As a whole, Revolut doesn’t give me anything better than Monzo apart from prepurchasing currency. With Revolut I COULD buy EUR now, while Monzo won’t give me this option. That’s only difference - it allows me to risk on currency exchange and potentially save money. If Monzo would offer this, I would definitely consider going from assumptions to trying it out for real. :smiley: I don’t think it’s enough to make me want to get in bed with Revolut. :smirk:

To be really objective, I was usually looking at crappy rates, that was before I met Monzo and got educated by fellow Monzonauts :smiley: . It seemed I could really save a lot more money, because buy/sell difference was more substantial. I’m going to re-evalutate if I still fancy this idea after trip to Morocco (end of April), EUR rates are in the previous post. :wink:


(Sheela) #7

I get paid in USD and spend internationally. To use monzo now, I have to topup GBP account from.an USD account and spend in euro’s , so I get charged exchange rate twice. It would be great if I have 2 topup wallets GBP and USD . Then I use GBP for all UK related expense as I have limited resources and USD for all international expense


(Alex Sherwood) #8

I can definitely see how this would be useful :slight_smile: it’s been suggested a few times before so I’ve moved your post here, as it looks like we won’t see this functionality until after the current accounts launch.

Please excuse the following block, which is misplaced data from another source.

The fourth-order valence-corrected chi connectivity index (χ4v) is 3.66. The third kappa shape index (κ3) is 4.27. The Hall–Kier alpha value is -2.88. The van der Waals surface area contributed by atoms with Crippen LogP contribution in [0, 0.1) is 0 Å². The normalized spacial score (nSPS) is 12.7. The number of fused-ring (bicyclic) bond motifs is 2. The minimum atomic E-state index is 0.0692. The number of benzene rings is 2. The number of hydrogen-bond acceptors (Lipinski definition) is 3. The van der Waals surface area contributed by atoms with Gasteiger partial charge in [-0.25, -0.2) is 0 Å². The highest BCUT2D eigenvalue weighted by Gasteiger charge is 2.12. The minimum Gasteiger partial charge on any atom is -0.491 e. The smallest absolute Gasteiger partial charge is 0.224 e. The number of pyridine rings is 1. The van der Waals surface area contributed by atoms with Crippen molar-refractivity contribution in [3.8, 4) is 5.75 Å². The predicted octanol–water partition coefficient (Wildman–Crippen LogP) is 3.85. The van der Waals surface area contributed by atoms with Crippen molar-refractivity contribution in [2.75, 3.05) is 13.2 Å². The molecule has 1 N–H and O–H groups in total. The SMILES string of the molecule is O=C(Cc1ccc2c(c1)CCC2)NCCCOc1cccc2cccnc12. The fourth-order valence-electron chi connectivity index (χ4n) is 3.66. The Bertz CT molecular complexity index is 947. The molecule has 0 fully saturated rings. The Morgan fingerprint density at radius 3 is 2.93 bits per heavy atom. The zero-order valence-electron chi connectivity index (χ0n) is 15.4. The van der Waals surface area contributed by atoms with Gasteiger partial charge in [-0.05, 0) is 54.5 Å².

Naji’s comment is the most recent comment from Monzo on this idea -

Click the :arrow_down_small: to view the full post, including Tom (Monzo’s CEO’s) comment on this.


( related to Monzo CEO, Investor in Monzo ) #9

may want to read this thread with a similar ‘problem’


(Athanasios Bethanis) #10

I was wondering if the idea of having an additional account (same idea as a savings account) but instead being on a different currency, such as Euro, on top of the main account could be a possibility. I think it would benefit people who travel abroad quite often.


(Josh Bray) #11

With fee free conversations and perfect exchange rates I personally don’t see the need for this but I know it has been discussed before.


#12

Yep, this. I suppose in travel mode the app could display a second approximate balance in the local currency, but I don’t think having a special account just for that is necessary.

Of course once the virtual pots have been added you could do this yourself.


#13

I think virtual accounts available in other currencies would be very useful, and highly desirable.
You could buy currencies up front (avoiding market fluctuations) and have a fixed foreign currency balance to budget for any trip. This offers a new flexible way to manage travel money, having a balance in a chosen currency, with the ability to buy more currency or just use sterling and convert at time of purchase.
Choice is what is important, some won’t see the need for this others will love it.


#14

Monese has just launched the euro version for 5,90€ month you get:
Your European IBAN account
Contactless Mastercard debit card
Receive salary or other payments
Global card purchases
Global bank transfers
Instant Monese payments
Mobile transaction notifications
In-app balance checks
Banking account statements
In-app card management
ATM PIN change (UK only)
In store cashback (UK only)
Account help and support
Three free ATM withdrawals globally.

When Monzo will do the same expansion whit the same features but naturally free as Monzo now is ?


(Alex Sherwood) #15